Myna

In November 2007 and November 2008, we conducted a bird and mammal survey on Wallis and Futuna. We found two non-native bird species on Wallis: the Common Myna (Acridotheres tristis) and the Chestnut-breasted Munia (Lonchura castaneothorax), and one on Futuna: the Jungle Myna (Acridotheres fuscus). We also recorded Black Rats (Rattus rattus) on Futuna, a recent introduction to this island. The introduction of 3 bird species and Black Rats in the last decade denotes a lack of preventive measures and demonstrates that the issue of invasive species has not received sufficient priority.

This document builds on lessons learned from 10 years of DEC-MNRE action on the myna issue, training workshops on invasive species management, a 2015 myna population transect survey (conservative estimate of total population in Samoa between 129,407 and 188,583 birds), appropriate literature and experiences in Pacific and other countries. Recommendations are made on strategies and the priority information needed to implement those strategies.

The Indian, or common, myna, Acridotheres tristis (Sturnidae: Passeriformes: Aves) was introduced throughout New Zealand in the 1870?s by locals and Acclimatisation Societies (Bull et al., 1985). Birds subsequently established in most of the North Island, with high densities present in the urban and suburban areas. Common mynas continue to flourish in the northern and central North Island, and are usually more abundant than most native birds in gardens and parks (LCR, 2008)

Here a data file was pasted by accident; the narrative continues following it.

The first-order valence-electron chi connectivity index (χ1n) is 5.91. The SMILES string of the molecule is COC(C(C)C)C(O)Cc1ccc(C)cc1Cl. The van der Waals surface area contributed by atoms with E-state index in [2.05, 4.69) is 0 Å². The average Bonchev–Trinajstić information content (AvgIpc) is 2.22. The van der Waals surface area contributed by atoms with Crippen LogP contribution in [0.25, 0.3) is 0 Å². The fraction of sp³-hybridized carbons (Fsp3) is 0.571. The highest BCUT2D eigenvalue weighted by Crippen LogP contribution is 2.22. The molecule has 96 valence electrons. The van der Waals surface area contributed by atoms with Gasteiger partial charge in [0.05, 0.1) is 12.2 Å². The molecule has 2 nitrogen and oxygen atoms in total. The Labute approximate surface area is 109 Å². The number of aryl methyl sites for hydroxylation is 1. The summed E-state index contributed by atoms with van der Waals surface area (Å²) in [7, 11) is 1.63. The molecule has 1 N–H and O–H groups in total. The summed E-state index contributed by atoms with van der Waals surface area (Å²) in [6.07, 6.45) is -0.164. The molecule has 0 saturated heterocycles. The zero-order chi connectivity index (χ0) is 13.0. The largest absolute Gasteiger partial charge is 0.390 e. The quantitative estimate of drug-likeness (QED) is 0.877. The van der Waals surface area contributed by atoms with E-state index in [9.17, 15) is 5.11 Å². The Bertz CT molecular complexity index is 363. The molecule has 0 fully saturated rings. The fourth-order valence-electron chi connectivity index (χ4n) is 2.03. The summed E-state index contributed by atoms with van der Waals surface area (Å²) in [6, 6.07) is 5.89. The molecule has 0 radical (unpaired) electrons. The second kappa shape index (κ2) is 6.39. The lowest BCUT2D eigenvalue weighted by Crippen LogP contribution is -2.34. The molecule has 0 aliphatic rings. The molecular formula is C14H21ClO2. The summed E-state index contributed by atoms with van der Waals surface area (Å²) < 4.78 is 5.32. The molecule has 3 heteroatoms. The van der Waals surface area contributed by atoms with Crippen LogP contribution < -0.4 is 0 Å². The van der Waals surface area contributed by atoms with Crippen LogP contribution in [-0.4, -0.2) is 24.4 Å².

The Jungle myna (Acridotheres fuscus) was first recorded in Upolu in 1965, followed by the Common myna (Acridotheres tristis) in 1988 (Watling, 2001). It is believed they were introduced to control livestock ticks and unexpectedly became an invasive species; over the past two decades their populations have increased dramatically. They are now found throughout Samoa with high density populations concentrated in the Apia town area and neighboring villages

Observations made during visits to Rarotonga in July and August 1976 are detailed, with particular reference to land birds and petrels, a group not previously recorded. The outstanding feature of the land bird ecology is the apparent total restriction of the native species except Long-tailed cuckoo to the central primitive forests and adjacent second growth. The native land bird fauna consists of only five species: Long-tailed Cuckoo, Pacific Pigeon, Rarotonga Fruit Dove, Rarotonga Flycatcher and the Rarotonga Starling, of which the last three are endemic.